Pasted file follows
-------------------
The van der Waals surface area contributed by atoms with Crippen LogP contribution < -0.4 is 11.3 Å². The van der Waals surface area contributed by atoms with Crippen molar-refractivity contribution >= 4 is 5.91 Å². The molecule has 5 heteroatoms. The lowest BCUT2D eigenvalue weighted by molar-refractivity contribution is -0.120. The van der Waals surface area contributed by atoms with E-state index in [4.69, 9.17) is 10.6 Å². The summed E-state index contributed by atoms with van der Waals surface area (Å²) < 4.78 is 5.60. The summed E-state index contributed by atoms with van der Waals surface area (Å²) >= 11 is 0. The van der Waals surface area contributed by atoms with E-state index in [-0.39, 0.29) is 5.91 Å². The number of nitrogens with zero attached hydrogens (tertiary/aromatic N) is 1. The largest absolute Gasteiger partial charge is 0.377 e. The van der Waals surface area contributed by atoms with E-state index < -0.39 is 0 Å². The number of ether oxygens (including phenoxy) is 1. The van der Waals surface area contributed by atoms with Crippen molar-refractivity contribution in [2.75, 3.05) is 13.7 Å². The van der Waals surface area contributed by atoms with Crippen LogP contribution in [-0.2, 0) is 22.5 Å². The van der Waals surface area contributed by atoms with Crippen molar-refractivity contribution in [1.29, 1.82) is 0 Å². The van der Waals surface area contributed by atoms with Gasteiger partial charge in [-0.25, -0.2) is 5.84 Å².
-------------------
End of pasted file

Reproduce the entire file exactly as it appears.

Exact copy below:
The van der Waals surface area contributed by atoms with Crippen LogP contribution < -0.4 is 11.3 Å². The van der Waals surface area contributed by atoms with Crippen molar-refractivity contribution >= 4 is 5.91 Å². The molecule has 5 heteroatoms. The lowest BCUT2D eigenvalue weighted by molar-refractivity contribution is -0.120. The van der Waals surface area contributed by atoms with E-state index in [4.69, 9.17) is 10.6 Å². The summed E-state index contributed by atoms with van der Waals surface area (Å²) < 4.78 is 5.60. The summed E-state index contributed by atoms with van der Waals surface area (Å²) >= 11 is 0. The van der Waals surface area contributed by atoms with E-state index in [-0.39, 0.29) is 5.91 Å². The number of nitrogens with zero attached hydrogens (tertiary/aromatic N) is 1. The largest absolute Gasteiger partial charge is 0.377 e. The van der Waals surface area contributed by atoms with E-state index < -0.39 is 0 Å². The number of ether oxygens (including phenoxy) is 1. The van der Waals surface area contributed by atoms with Crippen molar-refractivity contribution in [2.75, 3.05) is 13.7 Å². The van der Waals surface area contributed by atoms with Crippen LogP contribution in [-0.2, 0) is 22.5 Å². The van der Waals surface area contributed by atoms with Crippen molar-refractivity contribution in [1.29, 1.82) is 0 Å². The van der Waals surface area contributed by atoms with Gasteiger partial charge in [-0.25, -0.2) is 5.84 Å².